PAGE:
In the Southern Baptist Convention, what we have is a statement of faith to which all entities must adhere without exception. The Baptist Faith & Message 2000 governs our cooperative work—and this is a good thing that should be celebrated and defended! Lacey’s concern, per his podcast interview, is that churches that do not share our doctrine may become involved in our convention, give money to our work, and the downstream effect of their involvement is that our convention will be influenced to believe and practice like them and less like the biblical fidelity currently expressed in the BFM 2000 than we want.

But even if you take the case of egalitarian churches, consider what that means: they give money to a) seminaries that will not train pastors to believe like them (and will not train women pastors at all), b) one mission board that will not plant churches that teach or practice like them, and c) another mission board that will not commission missionaries sent by their churches unless they can sign the BFM 2000 without reservation. What we have is a system that has effectively built in safeguards against theological creep at the entity level, where our actual cooperative work primarily takes place. Should we really change that for 40,000 churches because of a small group of exceptions at local churches who rarely do more than send a check to a system in which they cannot fully participate in the first place, and which could break fellowship with them at any moment? How many among us require every one of our church members to affirm our statement of faith at every point, and not just our leaders, teachers, and staff—while retaining power to remove egregious offenders?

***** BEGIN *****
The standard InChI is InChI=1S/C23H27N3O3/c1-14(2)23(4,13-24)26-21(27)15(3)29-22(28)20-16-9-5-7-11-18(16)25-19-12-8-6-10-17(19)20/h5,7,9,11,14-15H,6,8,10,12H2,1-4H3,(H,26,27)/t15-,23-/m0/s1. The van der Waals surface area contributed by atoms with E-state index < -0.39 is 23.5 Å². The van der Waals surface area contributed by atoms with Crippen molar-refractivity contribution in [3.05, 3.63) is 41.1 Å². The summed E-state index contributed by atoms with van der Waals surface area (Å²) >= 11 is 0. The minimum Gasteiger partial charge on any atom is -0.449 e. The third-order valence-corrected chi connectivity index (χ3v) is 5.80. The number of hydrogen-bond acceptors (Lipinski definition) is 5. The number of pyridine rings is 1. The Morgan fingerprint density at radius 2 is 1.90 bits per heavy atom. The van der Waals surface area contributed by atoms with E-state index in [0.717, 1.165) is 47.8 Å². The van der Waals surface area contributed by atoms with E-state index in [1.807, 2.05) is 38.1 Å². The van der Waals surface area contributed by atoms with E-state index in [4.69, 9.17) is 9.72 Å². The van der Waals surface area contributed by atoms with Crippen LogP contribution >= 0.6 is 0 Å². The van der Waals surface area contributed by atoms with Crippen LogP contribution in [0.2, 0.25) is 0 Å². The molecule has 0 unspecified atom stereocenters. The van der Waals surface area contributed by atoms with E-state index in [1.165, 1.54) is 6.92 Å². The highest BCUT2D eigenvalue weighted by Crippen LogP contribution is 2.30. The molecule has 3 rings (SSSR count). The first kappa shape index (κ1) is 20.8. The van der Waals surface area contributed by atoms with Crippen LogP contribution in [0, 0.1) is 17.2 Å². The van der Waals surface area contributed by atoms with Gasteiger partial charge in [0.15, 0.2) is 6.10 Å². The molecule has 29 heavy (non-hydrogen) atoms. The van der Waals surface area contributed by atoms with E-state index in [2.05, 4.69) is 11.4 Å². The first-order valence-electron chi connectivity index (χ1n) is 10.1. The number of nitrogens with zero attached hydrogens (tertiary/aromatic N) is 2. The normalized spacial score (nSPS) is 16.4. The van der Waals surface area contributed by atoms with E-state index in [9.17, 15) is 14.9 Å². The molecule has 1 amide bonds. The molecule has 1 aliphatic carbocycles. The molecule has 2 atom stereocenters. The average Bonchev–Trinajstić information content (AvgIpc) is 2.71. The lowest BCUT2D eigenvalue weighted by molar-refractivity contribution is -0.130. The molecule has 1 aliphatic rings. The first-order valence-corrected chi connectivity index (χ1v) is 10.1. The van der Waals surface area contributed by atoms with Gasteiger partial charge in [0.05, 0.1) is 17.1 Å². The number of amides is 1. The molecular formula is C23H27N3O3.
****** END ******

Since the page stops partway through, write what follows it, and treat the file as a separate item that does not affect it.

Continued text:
Confusion at Critical Points

Lacey’s argument is also confusing at many points. For example, he argues that previous generations of Southern Baptists enjoyed shared consensus that helped the old way work, but the current cultural and denominational moment reveals that consensus has withered. Only two paragraphs later he says that old strategies paved the way for liberalism within the convention. Which is it? Are we in a uniquely challenging day and age for cooperation, or have we failed to complete a work of reform undertaken 50 years ago?

Lacey makes no mention of the fact that it was a voluntarist system, not a subscriptionist system, which regained influence over the SBC’s entities. Confessional enforcement was not the tool of the Conservative Resurgence at the local level: the Scripture was. At the same time, subscriptionism is no guarantee of faithfulness. Mainline denominations that long required subscriptionism were lost—and now their subscriptionism is being retooled as a weapon against Bible believing congregations.

Last year, the Convention’s business also gave cause for concern on this issue. Alongside names like Mullins, Hobbs, and Rogers, there is now a fourth name: Cornutt. Admittedly, one of these things is not like the others. And yet, Jared Cornutt’s motion managed to amend the BFM 2000 for the first time in 23 years after only 5 minutes. How many churches in the time since have even managed to adopt the new language—or even considered it? Is our process of codifying confessions even stable enough to sustain this level of accountability?

In his conversation about his article with B21 podcast host Nate Akin, Lacey cites Charles Spurgeon and the Downgrade Controversy of the 1880s as an example of the need of the confession. “When people want to say less about what the Bible teaches, that’s always a concerning sign.” But is that really a comparable situation to the SBC? The SBC has a confession of faith which is evangelical, conservative, and robust—the product of one of the great conservative triumphs in the history of Christianity—and nobody is arguing for getting rid of it.